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Violet Diamond

When he published his monumental “Collecting and Classifying Coloured Diamonds” in 1998, Stephen Hofer outraged some dealers who specialize in these rarities by refusing to include a section on violet diamonds. In a note near the end of the book, he declared: “ . . . Violet does not occur as a bona fide colour variety in natural diamonds.”

Hofer had agonized over this omission throughout the writing of his book. Although he had seen diamonds with tinges of violet, he had never seen ones with color he could call “inherently pure violet.” Neither, he was willing to bet, had those fancy color diamond dealers who, nonetheless, were likely to be unhappy with his decision. As a gemologist well-versed in color science, he distinguished a hint of color usually seen in a diamond’s face-up position from a full-fledged hue observed in the rock’s bottom. For there to be a variety of diamond worthy to be called violet, at least one stone had to have a body color of unalloyed violet. Unless or until he found such a stone, Hofer felt duty-bound to leave out a section on violet.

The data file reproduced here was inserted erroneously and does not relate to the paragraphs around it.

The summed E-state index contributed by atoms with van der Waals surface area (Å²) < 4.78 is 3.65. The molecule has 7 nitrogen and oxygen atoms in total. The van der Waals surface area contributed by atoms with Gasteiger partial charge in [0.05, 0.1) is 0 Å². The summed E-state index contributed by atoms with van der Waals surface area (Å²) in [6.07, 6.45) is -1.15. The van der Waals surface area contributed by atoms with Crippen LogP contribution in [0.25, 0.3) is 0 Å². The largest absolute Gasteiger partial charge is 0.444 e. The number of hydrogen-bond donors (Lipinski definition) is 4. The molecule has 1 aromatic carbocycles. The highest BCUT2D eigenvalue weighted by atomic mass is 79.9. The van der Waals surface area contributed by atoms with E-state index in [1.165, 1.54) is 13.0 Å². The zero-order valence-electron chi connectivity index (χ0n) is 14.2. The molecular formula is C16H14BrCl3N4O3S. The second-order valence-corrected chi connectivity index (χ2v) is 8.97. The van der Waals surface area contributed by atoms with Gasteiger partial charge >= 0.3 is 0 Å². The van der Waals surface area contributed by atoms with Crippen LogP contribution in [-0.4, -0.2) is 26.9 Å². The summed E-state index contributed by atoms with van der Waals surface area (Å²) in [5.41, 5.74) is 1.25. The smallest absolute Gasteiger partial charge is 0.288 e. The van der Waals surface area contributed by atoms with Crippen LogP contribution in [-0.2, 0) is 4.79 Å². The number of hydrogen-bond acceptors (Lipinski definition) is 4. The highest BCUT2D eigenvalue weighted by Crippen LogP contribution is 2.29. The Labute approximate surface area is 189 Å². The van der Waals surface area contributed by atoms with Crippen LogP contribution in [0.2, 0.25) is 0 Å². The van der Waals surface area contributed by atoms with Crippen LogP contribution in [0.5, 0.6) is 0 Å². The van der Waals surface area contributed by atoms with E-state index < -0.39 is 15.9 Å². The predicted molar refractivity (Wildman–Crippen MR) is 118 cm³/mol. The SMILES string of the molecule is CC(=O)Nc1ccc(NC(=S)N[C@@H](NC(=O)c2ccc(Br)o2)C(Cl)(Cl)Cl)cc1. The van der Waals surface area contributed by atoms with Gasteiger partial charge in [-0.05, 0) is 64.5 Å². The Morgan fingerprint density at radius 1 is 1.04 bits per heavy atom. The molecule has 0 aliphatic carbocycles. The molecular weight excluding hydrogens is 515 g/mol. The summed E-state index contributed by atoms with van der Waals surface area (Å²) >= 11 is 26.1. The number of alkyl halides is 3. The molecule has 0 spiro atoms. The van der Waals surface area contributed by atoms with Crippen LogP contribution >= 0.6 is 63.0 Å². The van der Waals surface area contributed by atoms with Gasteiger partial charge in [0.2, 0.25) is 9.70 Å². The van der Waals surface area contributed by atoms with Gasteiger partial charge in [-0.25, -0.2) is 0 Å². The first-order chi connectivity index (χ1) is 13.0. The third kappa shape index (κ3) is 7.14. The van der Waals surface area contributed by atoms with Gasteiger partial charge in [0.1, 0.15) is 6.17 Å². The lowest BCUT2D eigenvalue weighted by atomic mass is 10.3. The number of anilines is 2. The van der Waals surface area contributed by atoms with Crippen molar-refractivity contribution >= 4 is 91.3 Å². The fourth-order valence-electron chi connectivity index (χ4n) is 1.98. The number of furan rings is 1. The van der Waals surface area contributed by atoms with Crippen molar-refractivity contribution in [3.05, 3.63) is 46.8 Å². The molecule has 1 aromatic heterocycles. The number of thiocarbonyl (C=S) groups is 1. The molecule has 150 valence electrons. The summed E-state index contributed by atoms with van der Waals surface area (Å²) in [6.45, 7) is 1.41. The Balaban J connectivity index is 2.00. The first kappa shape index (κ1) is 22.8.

“Since 1985,” he says in support of his controversial decision, “I had been measuring every diamond submitted to my lab for analysis with a colorimeter. Of the 20 or so so-called violet diamonds, all had measured too weak in saturation to be classified as such. Believe me, if I had seen just one stone that measured pure violet before I went to press, I would have added a part on violet diamonds.”

Instead, Hofer and his colorimeter both saw every so-called violet diamond as essentially or strongly gray and meriting descriptions as either “violet gray” or “violetish-gray” and not violet per se. Therefore, violet in diamonds was a secondary not a primary color. Most so-called violet diamonds were, in reality, a sub-species of fancy gray.

Until July of this year, that is. That’s when an Indian dealer sent Hofer a private collection of assorted fancy colors to evaluate in preparation for sale. One stone stood out as a crown jewel among the dozens he studied: a 1/2 carater that looked and measured a deep pure violet. “I nearly jumped out of my skin when I saw the stone,” Hofer says. “Finally, I could say there was such a thing as a violet diamond.”

Hofer believes this violet diamond is as singularly important as the 0.95 carat Hancock red diamond which fetched a mind-boggling $926,000 per carat at a Christie’s auction in 1987. “I can’t see this diamond selling for anything less than $200,000 per carat,” he rhapsodizes. If you want an idea of its color, turn to Tino Hammid’s shot of a diamond graded “grayish-violet” some years ago. The stone Hofer is talking about beats this stone by having no visible or measurable trace of gray.

The upshot: Yes, Virginia, there is such a thing as a violet diamond, but don’t ask Santa Claus to bring you one—not unless you’re willing to accept an IOU from him and then wait as many years as Hofer did to see the real deal. Better to settle now for a stone with a strain of gray.

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